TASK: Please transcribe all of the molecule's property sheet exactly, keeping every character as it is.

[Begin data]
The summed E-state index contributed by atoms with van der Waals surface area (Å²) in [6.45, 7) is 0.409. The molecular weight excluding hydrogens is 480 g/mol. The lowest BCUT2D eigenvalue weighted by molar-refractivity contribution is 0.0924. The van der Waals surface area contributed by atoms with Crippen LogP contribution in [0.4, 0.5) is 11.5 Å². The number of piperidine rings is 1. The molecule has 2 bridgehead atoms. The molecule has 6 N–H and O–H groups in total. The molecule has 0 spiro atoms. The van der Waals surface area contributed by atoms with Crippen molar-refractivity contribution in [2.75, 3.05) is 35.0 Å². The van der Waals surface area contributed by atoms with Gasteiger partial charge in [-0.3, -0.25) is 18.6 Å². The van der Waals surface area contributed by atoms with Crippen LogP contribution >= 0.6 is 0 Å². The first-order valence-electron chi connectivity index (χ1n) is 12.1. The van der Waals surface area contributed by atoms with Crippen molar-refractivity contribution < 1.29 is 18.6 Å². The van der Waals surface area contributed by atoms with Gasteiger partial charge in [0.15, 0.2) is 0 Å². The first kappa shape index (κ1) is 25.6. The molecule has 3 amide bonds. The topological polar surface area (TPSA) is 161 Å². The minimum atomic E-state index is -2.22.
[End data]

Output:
The summed E-state index contributed by atoms with van der Waals surface area (Å²) in [6.45, 7) is 0.409. The molecular weight excluding hydrogens is 480 g/mol. The lowest BCUT2D eigenvalue weighted by molar-refractivity contribution is 0.0924. The van der Waals surface area contributed by atoms with Crippen LogP contribution in [0.4, 0.5) is 11.5 Å². The number of piperidine rings is 1. The molecule has 2 bridgehead atoms. The molecule has 6 N–H and O–H groups in total. The molecule has 0 spiro atoms. The van der Waals surface area contributed by atoms with Crippen molar-refractivity contribution in [2.75, 3.05) is 35.0 Å². The van der Waals surface area contributed by atoms with Gasteiger partial charge in [-0.3, -0.25) is 18.6 Å². The van der Waals surface area contributed by atoms with Crippen LogP contribution >= 0.6 is 0 Å². The first-order valence-electron chi connectivity index (χ1n) is 12.1. The van der Waals surface area contributed by atoms with Crippen molar-refractivity contribution < 1.29 is 18.6 Å². The van der Waals surface area contributed by atoms with Gasteiger partial charge in [0.15, 0.2) is 0 Å². The first kappa shape index (κ1) is 25.6. The molecule has 3 amide bonds. The topological polar surface area (TPSA) is 161 Å². The minimum atomic E-state index is -2.22.